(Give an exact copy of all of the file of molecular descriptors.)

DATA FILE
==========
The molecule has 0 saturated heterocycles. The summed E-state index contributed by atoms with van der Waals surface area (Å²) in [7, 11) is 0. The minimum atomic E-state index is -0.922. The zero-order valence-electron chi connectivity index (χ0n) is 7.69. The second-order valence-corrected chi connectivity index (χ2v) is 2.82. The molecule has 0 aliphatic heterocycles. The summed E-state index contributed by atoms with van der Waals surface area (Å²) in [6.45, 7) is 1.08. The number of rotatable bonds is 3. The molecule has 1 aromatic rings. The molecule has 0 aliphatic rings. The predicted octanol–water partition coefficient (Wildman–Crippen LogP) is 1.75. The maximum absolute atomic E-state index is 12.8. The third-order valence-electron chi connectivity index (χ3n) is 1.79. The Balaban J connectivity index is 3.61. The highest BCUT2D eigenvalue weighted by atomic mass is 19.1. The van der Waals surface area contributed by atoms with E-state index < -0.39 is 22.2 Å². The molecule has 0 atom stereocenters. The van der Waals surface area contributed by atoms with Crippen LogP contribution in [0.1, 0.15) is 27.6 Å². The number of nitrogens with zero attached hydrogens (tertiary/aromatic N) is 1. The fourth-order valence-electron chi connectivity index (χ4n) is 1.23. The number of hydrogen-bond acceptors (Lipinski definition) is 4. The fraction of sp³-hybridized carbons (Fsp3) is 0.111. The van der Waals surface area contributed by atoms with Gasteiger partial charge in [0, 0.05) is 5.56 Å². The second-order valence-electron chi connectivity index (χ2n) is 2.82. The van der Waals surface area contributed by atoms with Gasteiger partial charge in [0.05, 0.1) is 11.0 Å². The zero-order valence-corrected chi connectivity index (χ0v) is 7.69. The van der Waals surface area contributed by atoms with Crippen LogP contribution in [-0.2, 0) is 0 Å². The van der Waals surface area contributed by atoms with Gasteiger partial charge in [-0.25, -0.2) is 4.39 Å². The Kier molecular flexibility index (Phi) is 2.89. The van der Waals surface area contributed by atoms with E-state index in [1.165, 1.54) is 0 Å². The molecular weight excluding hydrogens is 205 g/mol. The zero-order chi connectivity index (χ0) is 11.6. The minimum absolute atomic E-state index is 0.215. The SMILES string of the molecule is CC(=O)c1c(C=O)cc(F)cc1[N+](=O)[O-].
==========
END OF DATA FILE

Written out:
The molecule has 0 saturated heterocycles. The summed E-state index contributed by atoms with van der Waals surface area (Å²) in [7, 11) is 0. The minimum atomic E-state index is -0.922. The zero-order valence-electron chi connectivity index (χ0n) is 7.69. The second-order valence-corrected chi connectivity index (χ2v) is 2.82. The molecule has 0 aliphatic heterocycles. The summed E-state index contributed by atoms with van der Waals surface area (Å²) in [6.45, 7) is 1.08. The number of rotatable bonds is 3. The molecule has 1 aromatic rings. The molecule has 0 aliphatic rings. The predicted octanol–water partition coefficient (Wildman–Crippen LogP) is 1.75. The maximum absolute atomic E-state index is 12.8. The third-order valence-electron chi connectivity index (χ3n) is 1.79. The Balaban J connectivity index is 3.61. The highest BCUT2D eigenvalue weighted by atomic mass is 19.1. The van der Waals surface area contributed by atoms with E-state index < -0.39 is 22.2 Å². The molecule has 0 atom stereocenters. The van der Waals surface area contributed by atoms with Crippen LogP contribution in [0.1, 0.15) is 27.6 Å². The number of nitrogens with zero attached hydrogens (tertiary/aromatic N) is 1. The fourth-order valence-electron chi connectivity index (χ4n) is 1.23. The number of hydrogen-bond acceptors (Lipinski definition) is 4. The fraction of sp³-hybridized carbons (Fsp3) is 0.111. The van der Waals surface area contributed by atoms with Gasteiger partial charge in [0, 0.05) is 5.56 Å². The second-order valence-electron chi connectivity index (χ2n) is 2.82. The van der Waals surface area contributed by atoms with Gasteiger partial charge in [0.05, 0.1) is 11.0 Å². The zero-order valence-corrected chi connectivity index (χ0v) is 7.69. The van der Waals surface area contributed by atoms with Crippen LogP contribution in [-0.2, 0) is 0 Å². The van der Waals surface area contributed by atoms with Gasteiger partial charge in [-0.25, -0.2) is 4.39 Å². The Kier molecular flexibility index (Phi) is 2.89. The van der Waals surface area contributed by atoms with E-state index in [1.165, 1.54) is 0 Å². The molecular weight excluding hydrogens is 205 g/mol. The zero-order chi connectivity index (χ0) is 11.6. The minimum absolute atomic E-state index is 0.215. The SMILES string of the molecule is CC(=O)c1c(C=O)cc(F)cc1[N+](=O)[O-].